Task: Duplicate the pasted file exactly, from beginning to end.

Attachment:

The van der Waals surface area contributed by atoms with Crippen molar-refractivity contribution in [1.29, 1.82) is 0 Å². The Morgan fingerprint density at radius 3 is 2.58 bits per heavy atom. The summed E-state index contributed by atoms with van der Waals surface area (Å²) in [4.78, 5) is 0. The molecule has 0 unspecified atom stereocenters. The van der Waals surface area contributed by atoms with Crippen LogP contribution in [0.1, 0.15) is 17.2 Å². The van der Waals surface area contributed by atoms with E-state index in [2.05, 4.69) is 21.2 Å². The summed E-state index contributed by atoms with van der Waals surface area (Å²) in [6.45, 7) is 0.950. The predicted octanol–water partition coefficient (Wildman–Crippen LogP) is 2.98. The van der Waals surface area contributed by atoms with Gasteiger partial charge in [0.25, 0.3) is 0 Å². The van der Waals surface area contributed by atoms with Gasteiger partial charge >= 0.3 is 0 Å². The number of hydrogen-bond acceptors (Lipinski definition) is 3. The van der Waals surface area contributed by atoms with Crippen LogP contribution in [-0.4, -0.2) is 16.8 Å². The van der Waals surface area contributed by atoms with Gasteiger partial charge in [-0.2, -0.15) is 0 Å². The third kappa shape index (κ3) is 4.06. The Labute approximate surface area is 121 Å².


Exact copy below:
The van der Waals surface area contributed by atoms with Crippen molar-refractivity contribution in [1.29, 1.82) is 0 Å². The Morgan fingerprint density at radius 3 is 2.58 bits per heavy atom. The summed E-state index contributed by atoms with van der Waals surface area (Å²) in [4.78, 5) is 0. The molecule has 0 unspecified atom stereocenters. The van der Waals surface area contributed by atoms with Crippen LogP contribution in [0.1, 0.15) is 17.2 Å². The van der Waals surface area contributed by atoms with E-state index in [2.05, 4.69) is 21.2 Å². The summed E-state index contributed by atoms with van der Waals surface area (Å²) in [6.45, 7) is 0.950. The predicted octanol–water partition coefficient (Wildman–Crippen LogP) is 2.98. The van der Waals surface area contributed by atoms with Gasteiger partial charge in [0.25, 0.3) is 0 Å². The van der Waals surface area contributed by atoms with Gasteiger partial charge >= 0.3 is 0 Å². The number of hydrogen-bond acceptors (Lipinski definition) is 3. The van der Waals surface area contributed by atoms with Crippen LogP contribution in [-0.4, -0.2) is 16.8 Å². The van der Waals surface area contributed by atoms with Gasteiger partial charge in [-0.2, -0.15) is 0 Å². The third kappa shape index (κ3) is 4.06. The Labute approximate surface area is 121 Å².